Daniel Ziriakus is not someone you forget in a hurry. As well as his physical stature, you cannot fail to notice his energy and drive; this is a man on a mission.
His first marketing role was with Estee Lauder in Munich before joining Bridger Conway, a Miami-based agency specializing in branding and communications for luxury brands, and it was here that he first encountered the yachting industry. Following a rapid ascent, Daniel is now Chief Operating Officer at Northrop & Johnson in Fort Lauderdale, where we caught up to get his take on the trends currently impacting the yachting industry.
How did you get into the yachting industry?
While I was working at Bridger Conway I managed a number of accounts in high end real estate, property development, hotels and luxury residences. One day I met Patrick Coote, who came to the agency to discuss a rebranding project for Fraser Yachts. I didn’t win the pitch but, as a result of that meeting, I ended up coming ‘in-house’ to work with Patrick on the Fraser Yachts project in 2007.
When did you join Northrop & Johnson and how did it come about?
I first joined Northrop & Johnson in 2010 as Director of Marketing to develop the company’s marketing, evolve the team, and build out the brand on an international level.
After finishing my MBA I was then offered a position as Head of Marketing with CNI in Monaco, which I took for various personal reasons at that point in time. It was a fantastic experience to be back in Europe for a while and to be immersed in the European side of our industry.
In 2014 I re-joined N&J as COO to head up the company globally under Kevin Merrigan, the CEO. I had stayed in touch with Kevin over the years and we just have a fantastic working relationship. He is one of the industry’s greats – I have yet to meet a better deal-maker and negotiator. A lot of things aligned with Kevin’s operation, which prompted me to rejoin forces with N&J and move back to the US with my family.
What is Northrop & Johnson’s corporate vision?
N&J’s corporate vision is to build the most efficient, service oriented brokerage company the market has to offer. We’re really strong on brokerage, that’s what we know, so we’re going to stick to our core values. We may continue growing a little, but it’s not about size, I want the company to be profitable, our brokers to be happy, and our systems to work. I’m a firm believer in sticking to what we do best.
In your view, what are the most important success factors in today’s market?
As a brokerage I believe it's client service, intermingled with forward-thinking technology. Most of all, it’s about having the right team and developing that team to its fullest potential. At N&J we develop our business around our core departments to ensure they have everything top notch to perform at their best.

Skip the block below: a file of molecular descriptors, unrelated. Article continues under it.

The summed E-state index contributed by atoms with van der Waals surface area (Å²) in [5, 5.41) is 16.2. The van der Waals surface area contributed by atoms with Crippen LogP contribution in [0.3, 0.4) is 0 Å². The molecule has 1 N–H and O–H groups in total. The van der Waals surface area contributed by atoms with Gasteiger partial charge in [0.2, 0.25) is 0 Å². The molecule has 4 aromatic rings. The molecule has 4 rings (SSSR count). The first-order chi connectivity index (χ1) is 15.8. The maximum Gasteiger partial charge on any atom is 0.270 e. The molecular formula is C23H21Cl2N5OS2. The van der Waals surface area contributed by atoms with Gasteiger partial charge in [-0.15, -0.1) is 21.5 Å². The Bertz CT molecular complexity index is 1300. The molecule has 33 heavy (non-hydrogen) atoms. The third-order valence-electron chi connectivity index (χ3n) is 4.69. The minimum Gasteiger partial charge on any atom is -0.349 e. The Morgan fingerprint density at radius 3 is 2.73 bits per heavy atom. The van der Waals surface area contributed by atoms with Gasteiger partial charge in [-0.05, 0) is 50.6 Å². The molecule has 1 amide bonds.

What are the most significant changes you’ve seen over the past 10 years?
More, bigger, faster - technology driven. The brand plays a huge role and the industry is shaping up to 21st century standards after a long lag time of staying niche. The superyacht industry has adjusted very late and it’s still behind the curve compared to many other industries.
The internet is hugely changing how the industry works and I think many companies are only just learning how important their brand and their technology are. Also, you can now find information online for just about any yacht so, by the time a charter client comes to us, they’re already very informed, they self-educate. Think of the travel industry, now you can see the pictures, the ratings, the reviews. Things are moving extremely fast and behaviour is changing. For the newer generations coming up online is huge.
More generally, what are the challenges facing the yachting industry today?
Firstly we need to attract more clients to this industry, there’s a lot of untapped wealth and potential out there that no one is able to reach. Online helps, but there are thousands of UHNWS out there who could afford a yacht, but the idea is very far removed from their everyday life and thinking.
Secondly, listings are becoming more competitive. Between 2008 and 2010 the builders were decimated so, right now, it’s hard to find a 60-80m yacht that is three to five years old. Now the builders are cranking and they’re building, but there’s a lag in used inventory.
Many people expected the Chinese market to be further ahead by now – what’s your view?